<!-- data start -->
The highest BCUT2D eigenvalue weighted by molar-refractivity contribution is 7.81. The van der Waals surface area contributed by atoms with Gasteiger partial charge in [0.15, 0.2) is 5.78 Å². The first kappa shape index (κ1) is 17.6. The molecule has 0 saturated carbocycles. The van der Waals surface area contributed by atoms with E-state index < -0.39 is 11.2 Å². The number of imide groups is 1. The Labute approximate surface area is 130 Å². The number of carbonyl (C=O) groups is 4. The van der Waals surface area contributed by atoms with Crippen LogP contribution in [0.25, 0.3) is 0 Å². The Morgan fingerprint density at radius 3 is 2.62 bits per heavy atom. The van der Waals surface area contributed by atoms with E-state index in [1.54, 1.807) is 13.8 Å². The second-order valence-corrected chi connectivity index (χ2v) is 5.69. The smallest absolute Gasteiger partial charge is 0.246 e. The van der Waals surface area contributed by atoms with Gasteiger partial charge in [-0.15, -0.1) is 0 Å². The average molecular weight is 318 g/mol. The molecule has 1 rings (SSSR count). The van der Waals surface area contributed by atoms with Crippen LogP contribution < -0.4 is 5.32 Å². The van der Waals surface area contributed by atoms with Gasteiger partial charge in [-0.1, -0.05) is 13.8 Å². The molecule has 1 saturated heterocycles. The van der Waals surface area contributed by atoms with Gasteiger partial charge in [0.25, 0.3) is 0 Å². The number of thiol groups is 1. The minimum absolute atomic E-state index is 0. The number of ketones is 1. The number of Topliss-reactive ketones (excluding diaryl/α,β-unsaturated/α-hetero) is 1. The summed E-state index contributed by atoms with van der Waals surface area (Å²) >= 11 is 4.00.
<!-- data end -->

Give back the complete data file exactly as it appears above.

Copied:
The highest BCUT2D eigenvalue weighted by molar-refractivity contribution is 7.81. The van der Waals surface area contributed by atoms with Gasteiger partial charge in [0.15, 0.2) is 5.78 Å². The first kappa shape index (κ1) is 17.6. The molecule has 0 saturated carbocycles. The van der Waals surface area contributed by atoms with E-state index < -0.39 is 11.2 Å². The number of imide groups is 1. The Labute approximate surface area is 130 Å². The number of carbonyl (C=O) groups is 4. The van der Waals surface area contributed by atoms with Crippen LogP contribution in [0.25, 0.3) is 0 Å². The Morgan fingerprint density at radius 3 is 2.62 bits per heavy atom. The van der Waals surface area contributed by atoms with E-state index in [1.54, 1.807) is 13.8 Å². The second-order valence-corrected chi connectivity index (χ2v) is 5.69. The smallest absolute Gasteiger partial charge is 0.246 e. The van der Waals surface area contributed by atoms with Gasteiger partial charge in [-0.15, -0.1) is 0 Å². The average molecular weight is 318 g/mol. The molecule has 1 rings (SSSR count). The van der Waals surface area contributed by atoms with Crippen LogP contribution < -0.4 is 5.32 Å². The van der Waals surface area contributed by atoms with Gasteiger partial charge in [-0.1, -0.05) is 13.8 Å². The molecule has 1 saturated heterocycles. The van der Waals surface area contributed by atoms with Gasteiger partial charge in [0.25, 0.3) is 0 Å². The number of thiol groups is 1. The minimum absolute atomic E-state index is 0. The number of ketones is 1. The number of Topliss-reactive ketones (excluding diaryl/α,β-unsaturated/α-hetero) is 1. The summed E-state index contributed by atoms with van der Waals surface area (Å²) >= 11 is 4.00.